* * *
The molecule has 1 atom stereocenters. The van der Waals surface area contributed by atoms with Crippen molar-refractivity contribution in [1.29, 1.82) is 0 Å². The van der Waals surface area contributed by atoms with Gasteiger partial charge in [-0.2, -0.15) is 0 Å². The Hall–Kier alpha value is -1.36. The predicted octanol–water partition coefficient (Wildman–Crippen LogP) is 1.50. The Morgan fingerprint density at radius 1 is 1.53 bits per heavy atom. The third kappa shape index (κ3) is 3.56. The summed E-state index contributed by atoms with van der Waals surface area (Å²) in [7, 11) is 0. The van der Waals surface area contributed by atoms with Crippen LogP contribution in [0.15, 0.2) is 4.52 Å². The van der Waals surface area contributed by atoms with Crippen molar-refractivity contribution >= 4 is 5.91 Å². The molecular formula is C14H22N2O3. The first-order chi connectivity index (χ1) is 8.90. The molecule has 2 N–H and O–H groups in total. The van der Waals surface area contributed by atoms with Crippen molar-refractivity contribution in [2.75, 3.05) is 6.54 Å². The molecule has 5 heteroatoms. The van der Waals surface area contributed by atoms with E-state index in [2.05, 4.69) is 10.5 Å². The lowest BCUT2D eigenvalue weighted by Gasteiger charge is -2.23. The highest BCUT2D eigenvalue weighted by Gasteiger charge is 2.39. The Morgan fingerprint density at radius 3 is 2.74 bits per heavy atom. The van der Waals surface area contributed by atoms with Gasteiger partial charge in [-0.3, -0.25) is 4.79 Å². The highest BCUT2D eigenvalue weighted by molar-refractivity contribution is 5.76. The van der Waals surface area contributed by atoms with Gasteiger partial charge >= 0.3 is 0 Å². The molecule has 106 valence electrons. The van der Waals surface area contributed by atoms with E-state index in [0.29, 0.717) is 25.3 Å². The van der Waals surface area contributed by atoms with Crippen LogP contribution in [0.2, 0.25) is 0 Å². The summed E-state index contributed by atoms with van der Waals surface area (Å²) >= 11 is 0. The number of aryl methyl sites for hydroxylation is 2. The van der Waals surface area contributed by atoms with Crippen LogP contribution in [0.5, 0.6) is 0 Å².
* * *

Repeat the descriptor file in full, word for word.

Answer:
The molecule has 1 atom stereocenters. The van der Waals surface area contributed by atoms with Crippen molar-refractivity contribution in [1.29, 1.82) is 0 Å². The van der Waals surface area contributed by atoms with Gasteiger partial charge in [-0.2, -0.15) is 0 Å². The Hall–Kier alpha value is -1.36. The predicted octanol–water partition coefficient (Wildman–Crippen LogP) is 1.50. The Morgan fingerprint density at radius 1 is 1.53 bits per heavy atom. The third kappa shape index (κ3) is 3.56. The summed E-state index contributed by atoms with van der Waals surface area (Å²) in [7, 11) is 0. The van der Waals surface area contributed by atoms with Crippen LogP contribution in [0.15, 0.2) is 4.52 Å². The van der Waals surface area contributed by atoms with Crippen molar-refractivity contribution >= 4 is 5.91 Å². The molecular formula is C14H22N2O3. The first-order chi connectivity index (χ1) is 8.90. The molecule has 2 N–H and O–H groups in total. The van der Waals surface area contributed by atoms with Crippen molar-refractivity contribution in [2.75, 3.05) is 6.54 Å². The molecule has 5 heteroatoms. The van der Waals surface area contributed by atoms with E-state index in [2.05, 4.69) is 10.5 Å². The lowest BCUT2D eigenvalue weighted by Gasteiger charge is -2.23. The highest BCUT2D eigenvalue weighted by Gasteiger charge is 2.39. The Morgan fingerprint density at radius 3 is 2.74 bits per heavy atom. The van der Waals surface area contributed by atoms with Gasteiger partial charge in [-0.3, -0.25) is 4.79 Å². The highest BCUT2D eigenvalue weighted by molar-refractivity contribution is 5.76. The van der Waals surface area contributed by atoms with Gasteiger partial charge >= 0.3 is 0 Å². The molecule has 106 valence electrons. The van der Waals surface area contributed by atoms with E-state index in [0.29, 0.717) is 25.3 Å². The van der Waals surface area contributed by atoms with Crippen LogP contribution in [0.2, 0.25) is 0 Å². The summed E-state index contributed by atoms with van der Waals surface area (Å²) >= 11 is 0. The number of aryl methyl sites for hydroxylation is 2. The van der Waals surface area contributed by atoms with Crippen LogP contribution in [0.5, 0.6) is 0 Å².